Guatamala City — While Ecuador and Peru have agreed to a cease-fire in their week-old border dispute, the damage done by the fighting may be very hard to overcome. Old grudges that had been simmering below the surface between the countries are out in the open again.
There is evidence that Ecuador got the worse of the struggle, losing several border camps and suffering high losses among soldiers.
For Ecuadorean President Jaime Roldos, there is also the threat that Ecuador's generals, after losing their mountain battle with Peru, will want to take over the government. They had reluctantly turned the reins of government over to civilians in 1979 after 10 years of running the country.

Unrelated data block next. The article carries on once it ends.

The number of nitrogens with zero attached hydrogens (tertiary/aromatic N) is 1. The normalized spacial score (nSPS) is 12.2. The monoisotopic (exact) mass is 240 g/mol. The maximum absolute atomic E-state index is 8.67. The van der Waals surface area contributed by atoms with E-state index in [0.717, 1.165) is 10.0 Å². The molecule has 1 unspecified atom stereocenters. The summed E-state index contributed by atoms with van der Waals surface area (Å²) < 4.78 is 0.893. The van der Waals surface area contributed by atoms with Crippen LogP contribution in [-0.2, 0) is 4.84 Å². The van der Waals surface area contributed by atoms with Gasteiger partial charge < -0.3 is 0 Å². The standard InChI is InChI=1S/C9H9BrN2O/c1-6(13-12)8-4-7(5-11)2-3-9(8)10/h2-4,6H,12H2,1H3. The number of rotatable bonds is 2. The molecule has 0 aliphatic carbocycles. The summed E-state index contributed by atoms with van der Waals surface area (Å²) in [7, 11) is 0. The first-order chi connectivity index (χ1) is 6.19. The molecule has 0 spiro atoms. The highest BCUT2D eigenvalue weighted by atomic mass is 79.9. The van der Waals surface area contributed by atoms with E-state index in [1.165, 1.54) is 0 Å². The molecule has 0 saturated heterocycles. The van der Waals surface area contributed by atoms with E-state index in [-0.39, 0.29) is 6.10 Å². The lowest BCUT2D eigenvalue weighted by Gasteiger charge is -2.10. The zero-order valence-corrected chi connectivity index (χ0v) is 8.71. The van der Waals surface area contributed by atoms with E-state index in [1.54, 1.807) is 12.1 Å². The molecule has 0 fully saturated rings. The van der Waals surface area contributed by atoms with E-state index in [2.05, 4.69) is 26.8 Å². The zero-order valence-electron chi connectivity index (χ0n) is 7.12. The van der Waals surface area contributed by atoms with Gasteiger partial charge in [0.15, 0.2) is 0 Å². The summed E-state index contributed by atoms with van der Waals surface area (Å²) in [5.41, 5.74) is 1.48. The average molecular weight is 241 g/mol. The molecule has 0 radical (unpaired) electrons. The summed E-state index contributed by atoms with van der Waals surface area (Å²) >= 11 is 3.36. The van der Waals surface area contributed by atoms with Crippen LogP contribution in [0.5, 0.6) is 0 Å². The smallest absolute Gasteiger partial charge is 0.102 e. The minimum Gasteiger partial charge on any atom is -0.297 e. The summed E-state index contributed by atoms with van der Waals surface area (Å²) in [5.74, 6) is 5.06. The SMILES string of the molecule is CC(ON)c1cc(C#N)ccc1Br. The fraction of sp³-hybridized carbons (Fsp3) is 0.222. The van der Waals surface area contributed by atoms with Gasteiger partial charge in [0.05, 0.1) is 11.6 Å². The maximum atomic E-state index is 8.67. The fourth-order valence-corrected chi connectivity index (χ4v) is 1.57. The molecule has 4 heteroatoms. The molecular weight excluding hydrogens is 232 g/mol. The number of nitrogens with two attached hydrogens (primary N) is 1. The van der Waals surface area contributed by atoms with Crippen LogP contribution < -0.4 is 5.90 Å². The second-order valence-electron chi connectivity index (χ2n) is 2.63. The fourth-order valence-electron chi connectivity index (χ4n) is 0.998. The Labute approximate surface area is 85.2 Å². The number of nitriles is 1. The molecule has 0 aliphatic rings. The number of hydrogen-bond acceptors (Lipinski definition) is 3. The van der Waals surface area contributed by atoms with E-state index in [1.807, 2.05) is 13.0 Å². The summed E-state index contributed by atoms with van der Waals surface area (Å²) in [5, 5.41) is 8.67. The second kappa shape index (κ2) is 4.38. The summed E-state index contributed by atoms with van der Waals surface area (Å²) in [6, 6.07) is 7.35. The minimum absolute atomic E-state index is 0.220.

Even more ominous is the possibility that the Peru-Ecuador fighting will result in a breakdown of the Andean Pact, a 10-year-old economic association whose members are Bolivia, Colombia, Ecuador, Peru, and Venezuela.
Chile has already opted out of the pact, and Bolivia's new military government is considering the same course. If either Ecuador or Peru should leave, the association would pro bably collapse.